But when you have lost your hearing there is still hope of getting it back. As advancements in medicine grow people are finding ways to help deaf patients.
Never loose hope with Meniere’s or any type of illness. Amazing things are still happening & if anything you can help someone who is new to a disease.
*All the information discussed is solely based on my personal experience with Meniere’s. Please talk with your doctor about your options.
One of the worse things I feel can happen to a person is suddenly loosing their balance, specially for no reason. As a kid, like most, I would be with my friends & spin as fast as we could then see how far we could walk in a straight line. We would laugh so hard watching each other walk left or right & then constantly tripping on the ground. Sometime we would be on the playground & ride the one thing that your friend would spin as hard as they could. Then when you’re old enough, you would have a few alcoholic drinks that would make you walk unbalanced or spin. Lucky, I was never was crazy enough to drink that much. To me, it’s like throwing money away in the river. I would never let myself loose control. But it was funny watching my friends get goofy.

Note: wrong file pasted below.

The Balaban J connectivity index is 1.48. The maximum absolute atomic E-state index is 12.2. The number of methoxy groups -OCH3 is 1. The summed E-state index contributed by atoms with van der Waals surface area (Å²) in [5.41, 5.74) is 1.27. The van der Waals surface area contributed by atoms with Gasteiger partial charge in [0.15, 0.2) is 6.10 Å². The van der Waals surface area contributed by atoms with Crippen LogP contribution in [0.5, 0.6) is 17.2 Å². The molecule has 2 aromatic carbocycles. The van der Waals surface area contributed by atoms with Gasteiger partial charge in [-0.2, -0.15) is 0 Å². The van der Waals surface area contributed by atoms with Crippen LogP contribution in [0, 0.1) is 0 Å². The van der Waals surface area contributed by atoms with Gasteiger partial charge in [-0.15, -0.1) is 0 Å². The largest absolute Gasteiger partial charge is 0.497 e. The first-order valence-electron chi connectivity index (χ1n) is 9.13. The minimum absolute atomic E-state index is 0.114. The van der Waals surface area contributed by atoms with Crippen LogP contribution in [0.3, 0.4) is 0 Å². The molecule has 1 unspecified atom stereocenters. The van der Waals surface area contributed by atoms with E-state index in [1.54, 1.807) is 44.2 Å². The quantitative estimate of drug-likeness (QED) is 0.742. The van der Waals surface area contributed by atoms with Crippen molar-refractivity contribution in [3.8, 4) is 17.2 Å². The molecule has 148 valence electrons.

But when you have Meniere’s or any other type of inner ear disease, the worst symptom is vertigo. Sometimes it’s triggered by moving you head or most of the time for me, I would be sitting in a a chair & boom! It’s happened when I driving on day, but luckily it was very short. Most of my attacks were severe & triggered by eating too much sodium, caffeine or beef. But of course one doesn’t realize they have triggers for awhile. It’s not like I would eat a whole salt shaker or 12 pack of Coke a day. When the disease was at it’s worst, I would have 14hr attacks every other day. People would joke & say your just drunk & I would say “I wish it was that simple.” This was back around 2002-2003.